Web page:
Business

FutureLink Technologies’ de-risking approach lowers costs, boosts financial services access

FutureLink Technologies Chief Executive Officer Vincent Tumwijukye (PHOTO /Courtesy)

The high operating costs shouldered by financial services providers have always been blamed for the high interest rates that businesses and people who want to borrow have to bear.

This has played a great deal in keeping many potential borrowers away, yet they would need the credit to advance themselves financially.

Even Saccos and Microfinance Institutions, which extend credit to micro enterprises and people at the bottom of the pyramid, were charging high interest rates because of the high risks involved in administering such small loans.

Seeing this, FutureLink Technologies, which works with Saccos and Microfinance Institutions (MFIs) across the country, set out through its Ecosystem core banking product, to de-risks the institutions it works with.

According to the FutureLink Technologies Chief Executive Officer Vincent Tumwijukye, the firm manages all Saccos and MFIs’ network and server infrastructure, which has helped lower their monthly infrastructural expenses to $18 from $200.

Tumwijukye says the firm seeks to build the financial resilience of low and medium income earners in Eastern Africa, by leveraging the relevance and outreach of Saccos and MFIs to enable them grow personal savings, access affordable credit and make payments using digital channels.

The company serves 300 Saccos and MFIs across the country, with a customer base of about 1.2 million, of which 390,000 are women.

The company also offers a mobile banking switch, which enables end-consumers to access a variety of services provided by its partner Saccos.

This, Tumwijukye says, has empowered the end consumer and enabled them choose products that best serves them. He said at one of the Saccos, members access credit at 9.75% per annum.

“It is the first time that we have a financial service provider offering credit for as long as 9.75%. Money lenders are lending at 240% per annum. This is a phenomenon because not even a commercial bank is doing that. This explains the power of leveraging technology,” Tumwijukye says.
The services can be accessed on a feature phone through the USSD, an App on smartphones and via the web.

FutureLink Technologies integrated with leading mobile money providers and Interswitch to ensure real-time transactions so as to build trust among users.

“We know that for the end-consumer in the village, the moment there is a slight challenge in verification or reconciliation, it will affect their confidence in the product. This was the first thing we resolved,” he says.

Bright future

Tumwijukye says that Uganda’s FinTech industry’s future is bright, owing to, among others, the enactment of the National Payments Systems Act.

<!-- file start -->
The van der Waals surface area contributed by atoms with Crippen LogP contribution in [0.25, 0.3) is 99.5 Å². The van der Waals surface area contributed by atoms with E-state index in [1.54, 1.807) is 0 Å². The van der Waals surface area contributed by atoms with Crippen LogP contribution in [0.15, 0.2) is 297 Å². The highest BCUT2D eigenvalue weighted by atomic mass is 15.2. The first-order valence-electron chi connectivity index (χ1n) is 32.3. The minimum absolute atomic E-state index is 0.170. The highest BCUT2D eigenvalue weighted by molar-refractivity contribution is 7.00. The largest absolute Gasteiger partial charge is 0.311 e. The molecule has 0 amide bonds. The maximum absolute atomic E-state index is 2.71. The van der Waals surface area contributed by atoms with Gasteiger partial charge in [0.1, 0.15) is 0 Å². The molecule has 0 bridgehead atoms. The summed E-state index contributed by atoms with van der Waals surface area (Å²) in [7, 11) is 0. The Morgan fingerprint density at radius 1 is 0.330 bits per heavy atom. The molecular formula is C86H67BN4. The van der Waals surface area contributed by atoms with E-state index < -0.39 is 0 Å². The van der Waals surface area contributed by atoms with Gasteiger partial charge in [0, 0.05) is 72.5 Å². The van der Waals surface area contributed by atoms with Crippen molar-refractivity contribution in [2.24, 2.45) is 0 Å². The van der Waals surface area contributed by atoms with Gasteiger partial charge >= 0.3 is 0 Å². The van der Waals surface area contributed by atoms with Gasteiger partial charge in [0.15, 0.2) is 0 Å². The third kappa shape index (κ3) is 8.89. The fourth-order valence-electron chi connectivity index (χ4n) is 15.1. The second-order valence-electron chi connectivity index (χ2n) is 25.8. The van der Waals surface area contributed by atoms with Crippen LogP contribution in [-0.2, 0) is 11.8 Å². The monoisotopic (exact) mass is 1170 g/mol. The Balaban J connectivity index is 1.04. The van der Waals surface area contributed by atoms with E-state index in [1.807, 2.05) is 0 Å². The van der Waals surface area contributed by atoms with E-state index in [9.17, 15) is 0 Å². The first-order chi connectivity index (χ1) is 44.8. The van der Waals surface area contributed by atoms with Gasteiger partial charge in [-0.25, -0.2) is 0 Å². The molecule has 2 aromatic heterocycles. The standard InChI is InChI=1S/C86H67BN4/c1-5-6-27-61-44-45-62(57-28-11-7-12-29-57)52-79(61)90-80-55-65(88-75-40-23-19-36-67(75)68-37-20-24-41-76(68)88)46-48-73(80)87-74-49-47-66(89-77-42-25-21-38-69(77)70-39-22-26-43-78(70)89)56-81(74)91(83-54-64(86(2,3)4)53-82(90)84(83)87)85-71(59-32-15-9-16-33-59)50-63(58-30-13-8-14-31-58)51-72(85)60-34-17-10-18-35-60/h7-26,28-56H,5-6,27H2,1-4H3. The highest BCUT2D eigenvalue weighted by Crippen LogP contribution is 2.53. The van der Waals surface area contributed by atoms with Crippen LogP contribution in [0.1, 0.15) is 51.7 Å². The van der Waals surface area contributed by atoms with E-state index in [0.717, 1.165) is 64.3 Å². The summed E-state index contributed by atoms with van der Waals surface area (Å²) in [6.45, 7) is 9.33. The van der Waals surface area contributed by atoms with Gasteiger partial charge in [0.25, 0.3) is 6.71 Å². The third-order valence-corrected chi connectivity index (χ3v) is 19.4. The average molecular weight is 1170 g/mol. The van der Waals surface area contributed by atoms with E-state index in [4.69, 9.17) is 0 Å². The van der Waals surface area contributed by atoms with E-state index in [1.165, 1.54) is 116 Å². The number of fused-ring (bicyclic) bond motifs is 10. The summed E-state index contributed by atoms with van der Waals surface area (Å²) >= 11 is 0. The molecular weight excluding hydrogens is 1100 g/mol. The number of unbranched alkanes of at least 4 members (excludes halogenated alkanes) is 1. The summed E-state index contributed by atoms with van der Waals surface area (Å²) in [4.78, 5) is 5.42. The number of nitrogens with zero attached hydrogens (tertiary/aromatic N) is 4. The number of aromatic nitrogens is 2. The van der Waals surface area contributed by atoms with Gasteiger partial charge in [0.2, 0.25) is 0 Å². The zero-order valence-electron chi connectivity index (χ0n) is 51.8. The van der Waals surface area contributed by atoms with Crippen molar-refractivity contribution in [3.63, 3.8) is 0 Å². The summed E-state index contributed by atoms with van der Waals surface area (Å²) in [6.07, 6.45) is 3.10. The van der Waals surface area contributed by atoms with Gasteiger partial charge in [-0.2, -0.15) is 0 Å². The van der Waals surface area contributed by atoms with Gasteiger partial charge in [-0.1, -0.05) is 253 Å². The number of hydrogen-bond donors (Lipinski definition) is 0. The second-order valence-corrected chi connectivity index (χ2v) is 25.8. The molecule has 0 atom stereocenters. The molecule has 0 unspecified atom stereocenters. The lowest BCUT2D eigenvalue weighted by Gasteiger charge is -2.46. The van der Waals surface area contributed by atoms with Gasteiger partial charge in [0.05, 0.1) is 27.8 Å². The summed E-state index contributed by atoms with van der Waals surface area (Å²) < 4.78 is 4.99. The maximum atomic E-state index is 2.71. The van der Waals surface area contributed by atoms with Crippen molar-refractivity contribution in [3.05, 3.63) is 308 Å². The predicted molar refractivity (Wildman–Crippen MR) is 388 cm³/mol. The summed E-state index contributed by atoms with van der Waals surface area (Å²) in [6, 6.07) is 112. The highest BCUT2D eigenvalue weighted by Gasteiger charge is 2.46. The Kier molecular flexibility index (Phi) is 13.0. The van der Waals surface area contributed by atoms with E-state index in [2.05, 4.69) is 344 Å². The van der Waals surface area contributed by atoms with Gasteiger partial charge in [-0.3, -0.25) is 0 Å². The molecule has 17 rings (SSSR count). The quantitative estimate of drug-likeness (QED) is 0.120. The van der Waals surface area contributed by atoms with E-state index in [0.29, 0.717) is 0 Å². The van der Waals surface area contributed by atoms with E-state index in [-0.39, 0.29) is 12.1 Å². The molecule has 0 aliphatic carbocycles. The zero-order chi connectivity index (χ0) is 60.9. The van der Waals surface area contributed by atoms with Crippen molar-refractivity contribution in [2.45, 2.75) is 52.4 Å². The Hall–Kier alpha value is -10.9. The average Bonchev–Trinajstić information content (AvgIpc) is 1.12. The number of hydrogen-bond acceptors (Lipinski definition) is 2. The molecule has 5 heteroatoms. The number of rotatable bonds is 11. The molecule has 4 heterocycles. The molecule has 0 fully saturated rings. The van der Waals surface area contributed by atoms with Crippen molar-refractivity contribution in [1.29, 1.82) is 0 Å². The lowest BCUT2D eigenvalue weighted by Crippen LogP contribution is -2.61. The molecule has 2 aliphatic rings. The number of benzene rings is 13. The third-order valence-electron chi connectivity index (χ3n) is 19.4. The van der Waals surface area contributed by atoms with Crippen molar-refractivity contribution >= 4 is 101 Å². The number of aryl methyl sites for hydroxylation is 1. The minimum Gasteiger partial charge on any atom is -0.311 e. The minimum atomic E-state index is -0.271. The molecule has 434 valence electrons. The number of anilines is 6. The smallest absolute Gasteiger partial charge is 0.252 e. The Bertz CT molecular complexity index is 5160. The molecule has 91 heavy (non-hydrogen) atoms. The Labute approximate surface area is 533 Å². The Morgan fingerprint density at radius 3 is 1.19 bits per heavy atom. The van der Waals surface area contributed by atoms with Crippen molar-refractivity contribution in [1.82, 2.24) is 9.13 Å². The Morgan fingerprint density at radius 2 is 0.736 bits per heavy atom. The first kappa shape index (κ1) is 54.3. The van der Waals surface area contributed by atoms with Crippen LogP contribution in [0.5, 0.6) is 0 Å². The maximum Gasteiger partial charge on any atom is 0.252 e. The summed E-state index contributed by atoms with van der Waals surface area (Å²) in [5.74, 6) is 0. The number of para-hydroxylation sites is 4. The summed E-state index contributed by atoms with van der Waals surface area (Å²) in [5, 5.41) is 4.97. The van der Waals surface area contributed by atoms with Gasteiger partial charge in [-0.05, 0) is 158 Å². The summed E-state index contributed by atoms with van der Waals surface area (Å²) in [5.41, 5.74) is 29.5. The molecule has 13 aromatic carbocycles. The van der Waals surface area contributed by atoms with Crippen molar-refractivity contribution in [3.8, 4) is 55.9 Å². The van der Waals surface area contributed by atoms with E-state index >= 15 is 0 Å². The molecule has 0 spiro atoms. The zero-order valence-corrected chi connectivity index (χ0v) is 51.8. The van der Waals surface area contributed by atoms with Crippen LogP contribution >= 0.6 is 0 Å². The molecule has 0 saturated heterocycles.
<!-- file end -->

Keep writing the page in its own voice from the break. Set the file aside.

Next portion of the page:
“We are beginning to see more trust coming in from the different stakeholders as a way to advance the financial inclusion agenda,” he notes.

To further support the industry, Tumwijukye says there is need for the government to fight corruption and offer space for value creation.

Additionally, he says government needs to understand that FinTech is a platform upon which the economy ought to stand and thus rather than taxing it, support it to grow and then tax the services built on the platform.

“Taxation needs to recognize the role of FinTech as a way to enhance accountability, to bring to limelight the value creation and as a way to get reasonable data upon which policy could be made,” he notes.

FutureLink Technologies is among the firms participating in the second edition of the 40-Dayss 40-FinTechs initiative organized by HiPipo in partnership with Crosslake Technologies, ModusBox and Mojaloop Foundation, and sponsored by the Gates Foundation.

Tumwijukye applauds HiPipo for the initiative, saying that it offers the industry a possibility of convergence of purpose.
He, however, advises that FinTech players need to move from just technology and being excited about having real time settlement, to a greater purpose of enhancing the financial resilience of the people.

The HiPipo Chief Executive Officer Innocent Kawooya says FinTech is the launch-pad on which the promise of full global financial inclusion will be fulfilled.

He, however, notes that FinTechs need to be prepared with appropriate products and have appropriate real time payment systems in place to support an inclusive, interoperable digital marketplace that is both thriving and safe.

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